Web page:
Jobseekers must spend up to 35 hours a week on online applications, or risk losing benefits. When you can’t afford a computer, this is no mean feat
In a modern-day version of the old casual labour scrum outside the local docks, Nick East scrambles for a free computer screen when the doors of Newcastle’s city centre library open.
The fourth floor computer room of the glass-fronted library is stocked with 40 terminals, plus a handful of iMacs. Even so, it’s almost always packed, with people waiting for a computer to become free for a designated two-hour slot.
“You have to get there very early or all the screens will be gone and you have to hang around,” said the 24-year-old, who has been unemployed for 18 months. “And you can’t afford a city centre coffee [while waiting], so you just walk about the streets.”
East’s need for computer time has nothing to with catching up with friends on social media, online shopping or video downloads. He must apply for 24 jobs a week – with applications taking up to an hour each – on the government’s digital jobcentre looking for work, or lose his benefits. When you don’t own a computer, this is no mean feat – as East has found out.
In an increasingly digital society, large swaths of the population – lacking computers, broadband, email addresses or even phones that function without regular cash top-ups – are discovering harsh consequences to being unconnected. About one fifth of households have no internet access, according to most figures, including those of the Government Digital Service, although the Office for National Statistics put the figure at 16%. At any one time, there are an estimated 10m pay-as-you-go phones without the credit needed to make calls or pick up voicemail messages.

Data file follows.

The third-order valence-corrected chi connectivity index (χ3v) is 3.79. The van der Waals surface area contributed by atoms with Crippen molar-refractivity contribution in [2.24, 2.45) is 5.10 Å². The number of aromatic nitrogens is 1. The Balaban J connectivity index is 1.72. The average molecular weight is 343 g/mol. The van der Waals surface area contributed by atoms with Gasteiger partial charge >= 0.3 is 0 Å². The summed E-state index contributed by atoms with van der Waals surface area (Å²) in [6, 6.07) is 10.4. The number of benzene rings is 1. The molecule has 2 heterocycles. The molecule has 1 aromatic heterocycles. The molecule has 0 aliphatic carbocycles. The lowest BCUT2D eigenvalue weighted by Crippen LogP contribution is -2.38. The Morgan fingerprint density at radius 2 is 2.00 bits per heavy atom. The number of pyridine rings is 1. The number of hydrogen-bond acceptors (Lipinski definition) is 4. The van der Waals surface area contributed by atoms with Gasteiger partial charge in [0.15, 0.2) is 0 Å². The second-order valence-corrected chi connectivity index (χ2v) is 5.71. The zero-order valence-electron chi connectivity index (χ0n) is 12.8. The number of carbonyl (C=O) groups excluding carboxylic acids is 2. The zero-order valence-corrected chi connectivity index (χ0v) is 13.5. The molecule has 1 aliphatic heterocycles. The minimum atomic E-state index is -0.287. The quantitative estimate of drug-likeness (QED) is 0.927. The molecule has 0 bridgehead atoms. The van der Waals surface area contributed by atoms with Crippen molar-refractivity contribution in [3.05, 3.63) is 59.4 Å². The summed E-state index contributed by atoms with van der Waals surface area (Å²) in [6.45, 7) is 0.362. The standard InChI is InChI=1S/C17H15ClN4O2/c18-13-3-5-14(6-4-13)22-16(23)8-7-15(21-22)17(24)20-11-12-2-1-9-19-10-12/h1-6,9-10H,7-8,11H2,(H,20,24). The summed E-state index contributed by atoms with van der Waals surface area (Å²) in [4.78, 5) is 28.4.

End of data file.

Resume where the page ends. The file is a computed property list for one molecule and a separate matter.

“The primary reason people don’t have broadband is cost,” said Oliver Johnson, CEO of broadband analysts Point Topic. “It’s still expensive to buy all the kit you need, let alone the monthly subscription. Ironically, the cheapest rail fares and the cheapest goods are online – meaning poorer people suffer twice over.”
Meanwhile, the government is moving more and more services online. Significantly, universal credit, a benefit which will replace six means-tested allowances and tax credits, will be a digital-only service. Claimants are expected to apply online, manage any subsequent changes online, and contact between the government and the claimant will be made online.
read the rest of this article here: http://www.theguardian.com/society/2015/apr/09/unconnected-and-out-of-work-the-vicious-circle-of-having-no-internet